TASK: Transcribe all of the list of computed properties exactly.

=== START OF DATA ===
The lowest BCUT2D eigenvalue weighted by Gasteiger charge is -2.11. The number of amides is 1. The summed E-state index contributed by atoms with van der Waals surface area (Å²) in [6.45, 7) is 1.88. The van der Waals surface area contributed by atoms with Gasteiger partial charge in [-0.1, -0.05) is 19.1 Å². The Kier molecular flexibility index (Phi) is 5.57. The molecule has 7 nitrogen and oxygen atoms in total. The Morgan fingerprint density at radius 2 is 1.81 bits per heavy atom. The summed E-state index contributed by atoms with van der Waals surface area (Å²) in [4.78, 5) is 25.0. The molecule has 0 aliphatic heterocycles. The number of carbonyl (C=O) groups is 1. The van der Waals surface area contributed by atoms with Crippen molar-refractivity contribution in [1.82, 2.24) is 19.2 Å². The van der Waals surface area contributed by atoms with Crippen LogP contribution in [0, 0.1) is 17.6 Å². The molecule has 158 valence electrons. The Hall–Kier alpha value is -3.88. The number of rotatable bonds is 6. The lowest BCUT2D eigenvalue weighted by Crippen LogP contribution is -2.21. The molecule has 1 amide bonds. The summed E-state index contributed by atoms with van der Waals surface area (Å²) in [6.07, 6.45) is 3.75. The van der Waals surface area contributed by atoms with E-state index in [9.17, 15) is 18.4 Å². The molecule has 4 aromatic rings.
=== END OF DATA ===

The lowest BCUT2D eigenvalue weighted by Gasteiger charge is -2.11. The number of amides is 1. The summed E-state index contributed by atoms with van der Waals surface area (Å²) in [6.45, 7) is 1.88. The van der Waals surface area contributed by atoms with Gasteiger partial charge in [-0.1, -0.05) is 19.1 Å². The Kier molecular flexibility index (Phi) is 5.57. The molecule has 7 nitrogen and oxygen atoms in total. The Morgan fingerprint density at radius 2 is 1.81 bits per heavy atom. The summed E-state index contributed by atoms with van der Waals surface area (Å²) in [4.78, 5) is 25.0. The molecule has 0 aliphatic heterocycles. The number of carbonyl (C=O) groups is 1. The van der Waals surface area contributed by atoms with Crippen molar-refractivity contribution in [1.82, 2.24) is 19.2 Å². The van der Waals surface area contributed by atoms with Crippen LogP contribution in [0, 0.1) is 17.6 Å². The molecule has 158 valence electrons. The Hall–Kier alpha value is -3.88. The number of rotatable bonds is 6. The lowest BCUT2D eigenvalue weighted by Crippen LogP contribution is -2.21. The molecule has 1 amide bonds. The summed E-state index contributed by atoms with van der Waals surface area (Å²) in [6.07, 6.45) is 3.75. The van der Waals surface area contributed by atoms with E-state index in [9.17, 15) is 18.4 Å². The molecule has 4 aromatic rings.